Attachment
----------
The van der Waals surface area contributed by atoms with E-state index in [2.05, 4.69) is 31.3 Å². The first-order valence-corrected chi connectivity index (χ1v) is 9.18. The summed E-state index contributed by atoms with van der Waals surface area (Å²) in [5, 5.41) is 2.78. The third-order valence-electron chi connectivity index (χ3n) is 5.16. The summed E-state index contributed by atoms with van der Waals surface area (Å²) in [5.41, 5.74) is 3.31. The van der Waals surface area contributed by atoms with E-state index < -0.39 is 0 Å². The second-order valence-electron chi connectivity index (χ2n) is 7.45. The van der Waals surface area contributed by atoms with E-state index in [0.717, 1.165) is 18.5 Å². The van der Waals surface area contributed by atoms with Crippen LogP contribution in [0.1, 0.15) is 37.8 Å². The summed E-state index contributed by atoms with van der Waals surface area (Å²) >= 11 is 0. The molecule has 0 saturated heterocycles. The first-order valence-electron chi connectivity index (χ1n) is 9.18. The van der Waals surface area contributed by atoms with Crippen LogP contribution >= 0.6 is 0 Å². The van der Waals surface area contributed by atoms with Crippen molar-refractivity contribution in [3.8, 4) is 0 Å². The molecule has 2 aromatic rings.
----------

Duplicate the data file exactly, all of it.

The van der Waals surface area contributed by atoms with E-state index in [2.05, 4.69) is 31.3 Å². The first-order valence-corrected chi connectivity index (χ1v) is 9.18. The summed E-state index contributed by atoms with van der Waals surface area (Å²) in [5, 5.41) is 2.78. The third-order valence-electron chi connectivity index (χ3n) is 5.16. The summed E-state index contributed by atoms with van der Waals surface area (Å²) in [5.41, 5.74) is 3.31. The van der Waals surface area contributed by atoms with E-state index < -0.39 is 0 Å². The second-order valence-electron chi connectivity index (χ2n) is 7.45. The van der Waals surface area contributed by atoms with E-state index in [0.717, 1.165) is 18.5 Å². The van der Waals surface area contributed by atoms with Crippen LogP contribution in [0.1, 0.15) is 37.8 Å². The summed E-state index contributed by atoms with van der Waals surface area (Å²) >= 11 is 0. The molecule has 0 saturated heterocycles. The first-order valence-electron chi connectivity index (χ1n) is 9.18. The van der Waals surface area contributed by atoms with Crippen LogP contribution >= 0.6 is 0 Å². The van der Waals surface area contributed by atoms with Crippen molar-refractivity contribution in [3.8, 4) is 0 Å². The molecule has 2 aromatic rings.